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Asset health status

Asset health status

Gain a deeper understanding of your assets with the health status indicator.

Health status indicator displayed at the asset level in the Lineage mode.Health status indicator displayed at the asset level in the Lineage mode.

Overview

When evaluating the health status of an asset, it's essential to consider various indicators. These indicators give you a well-rounded view of the current state of your asset. They include:

  • Last build status: This reflects the outcome of the most recent build attempt. It could indicate an error state with statuses like Cancelled, Test Failed, or Materialization Failed.
  • Last successful build status: : This tells you about the state of the last successful build. It can be labeled as Stale or Never Materialized in case warnings are to be noted.
  • Asset's label: It notes the current status of the asset, pointing out if there are issues or if it has been Deprecated.
  • Code integrity status: It indicates the condition of the asset within the code editor, flagging errors like Syntax Error or Invalid reference (in the model definition), or warnings such as Uncommitted Changes or SQLFluff Formatting Warning.
Asset statusLast build statusLast successful build statusAsset labelCode integrity status
Error ❌Cancelled, Test Failed, or Materialization Failed-IssueInvalid Reference or Syntax Error
Warning ⚠️Test WarningStale or Never MaterializedDeprecatedUncommitted Changes or SQLFluff Formatting Warning
Stable ✅ReadyReadyVerified, Draft or No statusNo errors

Understanding the health status indicator

To effectively interpret the asset's health status, it's critical to navigate through the conditions from right to left and from bottom to top, in terms of severity. Let's look at some examples:

Right to left:

  • If the "Last Successful Build Status" indicates Stale, but the "Last Build Status" shows Materialized Failed, the latter takes precedence due to its higher priority, thus flagging the asset as being in Error ❌ health status.

Bottom to top severity:

  • If a Stale status coincides with Uncommitted Changes, it translates to a Warning ⚠️ health status, with the alert message pointing to the Stale condition (the error message is deduced based on the right-to-left rule as the two conditions are on the same severity).
  • However, if the Stale status is accompanied by an Invalid Reference issue, this will supersede the stale warning, prompting a more severe health status ❌.

Thus, this evaluation process, moving from right to left and ascending in severity from bottom to top, helps in accurately pinpointing the critical issues that need urgent attention.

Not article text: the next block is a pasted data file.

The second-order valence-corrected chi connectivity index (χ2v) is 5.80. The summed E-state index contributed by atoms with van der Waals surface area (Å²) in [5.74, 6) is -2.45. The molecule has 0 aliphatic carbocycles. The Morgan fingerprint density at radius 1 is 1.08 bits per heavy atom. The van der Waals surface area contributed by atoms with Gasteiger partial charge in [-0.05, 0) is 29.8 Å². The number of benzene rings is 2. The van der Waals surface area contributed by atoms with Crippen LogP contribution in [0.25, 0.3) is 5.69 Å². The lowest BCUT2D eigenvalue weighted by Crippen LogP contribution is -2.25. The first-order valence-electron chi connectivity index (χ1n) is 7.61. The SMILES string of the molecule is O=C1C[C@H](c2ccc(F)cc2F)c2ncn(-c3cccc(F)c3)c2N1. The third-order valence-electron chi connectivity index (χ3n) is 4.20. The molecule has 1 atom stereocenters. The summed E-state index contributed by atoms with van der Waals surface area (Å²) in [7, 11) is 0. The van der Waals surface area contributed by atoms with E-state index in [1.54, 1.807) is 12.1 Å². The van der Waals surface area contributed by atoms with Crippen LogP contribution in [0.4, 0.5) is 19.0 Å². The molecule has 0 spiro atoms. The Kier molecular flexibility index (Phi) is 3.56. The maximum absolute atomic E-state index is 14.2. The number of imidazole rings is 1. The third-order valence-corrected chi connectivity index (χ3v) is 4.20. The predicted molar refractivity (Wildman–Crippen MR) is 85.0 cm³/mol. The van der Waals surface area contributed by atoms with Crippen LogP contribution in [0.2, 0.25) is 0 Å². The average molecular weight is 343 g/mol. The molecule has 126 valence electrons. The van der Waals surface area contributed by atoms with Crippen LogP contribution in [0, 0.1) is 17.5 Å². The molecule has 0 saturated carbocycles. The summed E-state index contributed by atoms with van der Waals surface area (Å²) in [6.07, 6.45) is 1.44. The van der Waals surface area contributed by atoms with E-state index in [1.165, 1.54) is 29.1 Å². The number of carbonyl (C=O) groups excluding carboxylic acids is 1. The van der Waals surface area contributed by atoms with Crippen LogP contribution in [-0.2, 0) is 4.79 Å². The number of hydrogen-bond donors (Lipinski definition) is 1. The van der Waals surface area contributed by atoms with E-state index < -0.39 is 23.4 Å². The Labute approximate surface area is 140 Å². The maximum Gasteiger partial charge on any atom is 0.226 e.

Asset stale status

The Stale status is triggered when the asset configurations are changed, impacting downstream assets linked to it. The stale status serves as a notification that these linked models may now contain outdated information due to recent changes.

Data asset's dependencies and health status viewed in Lineage mode.Data asset's dependencies and health status viewed in Lineage mode.

In this example, changes to the logic of the stg_products asset mark it as stale. This occurs because the code is no longer in sync with the data warehouse materialization, affecting not only the asset itself but also the downstream mrt_purchases asset.

You can use the following command to build all stale assets in a space:

CLI

_10
y42 build --stale

Asset Label

In the platform, users have the flexibility to categorize their assets using specific labels to streamline management and monitoring. These labels help in quickly identifying the current state of an asset. The available labels to classify an asset are:

  • No Status: The asset is newly created or its status has not been determined yet.
  • Issue: This label indicates that the asset is currently facing problems or irregularities that need attention.
  • Draft: The asset is in a preliminary stage and may be subject to further modifications.
  • Deprecated : This label is applied to an asset that is no longer recommended for use, generally because it has been replaced by a newer version or functionality.
  • Verified : This signifies that the asset has been reviewed and confirmed to be functioning as expected.

You can easily apply these labels to keep track of asset statuses and facilitate smoother workflow processes.

The asset label classification.The asset label classification.

Asset Tiers

In order to prioritize and manage your assets more effectively, you can designate different Tier levels to them. These tiers help in distinguishing the criticality and importance of each asset, aiding in efficient resource allocation and focus. The tier levels are as follows:

  • Tier 1 - Critical: Assets that are vital and form the backbone of the operation. Any disruption to these assets can have significant repercussions.
  • Tier 2 - Important: Assets that have a high value and contribute considerably to the overall function, but are not as critical as Tier 1 assets.
  • Tier 3 - Regular: These are the assets that perform standard functions and are necessary for routine operations but are not in the high priority bracket.
  • Tier 4 - No Tier: Assets that are currently not categorized or do not fall under any critical functionality or importance bracket.
The asset tier classification.The asset tier classification.